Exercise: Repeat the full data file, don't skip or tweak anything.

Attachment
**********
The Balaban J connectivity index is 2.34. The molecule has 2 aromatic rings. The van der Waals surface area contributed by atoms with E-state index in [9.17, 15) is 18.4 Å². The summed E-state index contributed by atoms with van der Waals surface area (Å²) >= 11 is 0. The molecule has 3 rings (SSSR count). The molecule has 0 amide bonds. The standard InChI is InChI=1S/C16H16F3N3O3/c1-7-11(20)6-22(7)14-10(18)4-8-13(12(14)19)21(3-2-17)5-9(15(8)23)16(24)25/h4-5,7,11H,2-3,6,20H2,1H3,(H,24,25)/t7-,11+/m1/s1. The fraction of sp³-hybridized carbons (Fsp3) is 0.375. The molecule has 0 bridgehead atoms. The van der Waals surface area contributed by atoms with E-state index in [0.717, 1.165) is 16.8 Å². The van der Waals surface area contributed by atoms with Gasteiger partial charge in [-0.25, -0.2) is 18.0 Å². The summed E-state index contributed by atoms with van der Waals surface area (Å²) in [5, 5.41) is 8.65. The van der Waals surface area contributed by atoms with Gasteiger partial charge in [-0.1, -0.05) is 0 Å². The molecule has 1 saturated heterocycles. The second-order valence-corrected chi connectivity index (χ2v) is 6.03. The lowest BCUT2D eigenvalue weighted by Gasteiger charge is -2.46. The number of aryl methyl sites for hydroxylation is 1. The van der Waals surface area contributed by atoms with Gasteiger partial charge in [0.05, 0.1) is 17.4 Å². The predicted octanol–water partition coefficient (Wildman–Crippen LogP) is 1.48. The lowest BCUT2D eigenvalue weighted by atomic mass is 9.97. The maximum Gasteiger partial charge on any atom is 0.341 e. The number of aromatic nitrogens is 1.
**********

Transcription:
The Balaban J connectivity index is 2.34. The molecule has 2 aromatic rings. The van der Waals surface area contributed by atoms with E-state index in [9.17, 15) is 18.4 Å². The summed E-state index contributed by atoms with van der Waals surface area (Å²) >= 11 is 0. The molecule has 3 rings (SSSR count). The molecule has 0 amide bonds. The standard InChI is InChI=1S/C16H16F3N3O3/c1-7-11(20)6-22(7)14-10(18)4-8-13(12(14)19)21(3-2-17)5-9(15(8)23)16(24)25/h4-5,7,11H,2-3,6,20H2,1H3,(H,24,25)/t7-,11+/m1/s1. The fraction of sp³-hybridized carbons (Fsp3) is 0.375. The molecule has 0 bridgehead atoms. The van der Waals surface area contributed by atoms with E-state index in [0.717, 1.165) is 16.8 Å². The van der Waals surface area contributed by atoms with Gasteiger partial charge in [-0.25, -0.2) is 18.0 Å². The summed E-state index contributed by atoms with van der Waals surface area (Å²) in [5, 5.41) is 8.65. The van der Waals surface area contributed by atoms with Gasteiger partial charge in [-0.1, -0.05) is 0 Å². The molecule has 1 saturated heterocycles. The second-order valence-corrected chi connectivity index (χ2v) is 6.03. The lowest BCUT2D eigenvalue weighted by Gasteiger charge is -2.46. The number of aryl methyl sites for hydroxylation is 1. The van der Waals surface area contributed by atoms with Gasteiger partial charge in [0.05, 0.1) is 17.4 Å². The predicted octanol–water partition coefficient (Wildman–Crippen LogP) is 1.48. The lowest BCUT2D eigenvalue weighted by atomic mass is 9.97. The maximum Gasteiger partial charge on any atom is 0.341 e. The number of aromatic nitrogens is 1.